4-H member Cody Cole traveled to Austin and the Advocacy Academy last week with a number of peers to discuss different areas surrounding the future of livestock in the second phase of his Livestock Ambassadorship.
“(Ambassadors) have to give back to the community,” said Leslie Lazenby, who is in charge of 4-H and Youth Development for the Madison County Extension Office. “We are so proud of Cody, who did a terrific job representing us in Austin.”
Cole became an Ambassador last year after his application and 24 others were chosen among hundreds. Part of the job is to play a helpful role in the community with tasks such as youth education and public outreach.
“One of the cooler things I saw Cody do came at the Houston Livestock Show,” said Lazenby. “He took his heifer to a crowded area of the show so he could talk to others, take pictures and answer any sort of questions.”
The Ambassadors met with a broad range of groups such as Farm Bureau, the Texas Tribune and several other large agencies that operate out of Austin. They also met with some lobbyists and learned the best way to tell their stories.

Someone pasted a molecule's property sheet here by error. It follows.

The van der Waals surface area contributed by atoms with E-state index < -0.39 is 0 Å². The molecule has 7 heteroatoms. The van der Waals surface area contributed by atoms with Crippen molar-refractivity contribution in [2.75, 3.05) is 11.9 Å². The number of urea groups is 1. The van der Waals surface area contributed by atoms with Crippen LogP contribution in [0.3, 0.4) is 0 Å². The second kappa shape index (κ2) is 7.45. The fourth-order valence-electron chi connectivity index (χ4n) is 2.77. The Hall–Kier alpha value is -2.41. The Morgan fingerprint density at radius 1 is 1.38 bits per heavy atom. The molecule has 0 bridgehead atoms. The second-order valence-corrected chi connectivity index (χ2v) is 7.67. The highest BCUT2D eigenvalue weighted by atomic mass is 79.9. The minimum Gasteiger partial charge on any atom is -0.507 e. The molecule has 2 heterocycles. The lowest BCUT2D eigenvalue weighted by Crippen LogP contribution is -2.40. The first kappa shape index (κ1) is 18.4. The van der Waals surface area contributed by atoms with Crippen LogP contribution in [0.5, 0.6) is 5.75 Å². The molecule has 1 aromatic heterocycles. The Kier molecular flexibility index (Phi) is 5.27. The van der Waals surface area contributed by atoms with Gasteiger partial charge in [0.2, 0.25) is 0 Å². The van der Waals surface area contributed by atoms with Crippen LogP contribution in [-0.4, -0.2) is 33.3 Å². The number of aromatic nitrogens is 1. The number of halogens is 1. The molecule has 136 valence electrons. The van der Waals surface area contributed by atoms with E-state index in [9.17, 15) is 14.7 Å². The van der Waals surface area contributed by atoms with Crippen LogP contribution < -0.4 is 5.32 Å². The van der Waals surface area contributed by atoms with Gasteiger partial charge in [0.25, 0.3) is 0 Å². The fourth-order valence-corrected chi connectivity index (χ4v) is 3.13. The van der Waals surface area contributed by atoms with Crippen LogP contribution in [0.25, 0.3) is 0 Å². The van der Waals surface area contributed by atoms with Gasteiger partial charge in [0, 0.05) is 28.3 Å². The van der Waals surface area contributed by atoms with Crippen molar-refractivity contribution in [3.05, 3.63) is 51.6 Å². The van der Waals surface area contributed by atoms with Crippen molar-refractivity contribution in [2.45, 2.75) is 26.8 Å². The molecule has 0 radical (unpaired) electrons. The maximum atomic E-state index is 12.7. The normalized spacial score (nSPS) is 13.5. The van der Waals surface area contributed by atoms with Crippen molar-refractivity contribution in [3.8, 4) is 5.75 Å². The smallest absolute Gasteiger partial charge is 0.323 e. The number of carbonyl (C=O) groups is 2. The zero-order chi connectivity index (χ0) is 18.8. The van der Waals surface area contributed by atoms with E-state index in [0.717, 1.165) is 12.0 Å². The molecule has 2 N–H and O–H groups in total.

The group also met with a humane society while in Austin.
“There are people who do not like animal agriculture, so we need members who can effectively communicate with them,” said Lazenby. “It is important for people to know that farmers are not your enemies, so we need to get our message out there.”
The Livestock Ambassador program got its start in Madison County about ten years ago. Their mission is to provide high school aged 4-H members with the opportunity to develop and practice advanced leadership skills related to mentoring other youth, and to become advocates for animal agriculture.
After Cole completes his hours this year, it will be time for the third phase in the process. His next trip will take him much further than Austin. He will likely travel to either California or Washington for ten days.
Two more local members earned Ambassadorships and will start the same journey through the three phases. Emma Hurst and Madi Caperton were chosen earlier this year and attended an extensive livestock educational program at Texas A&M last month.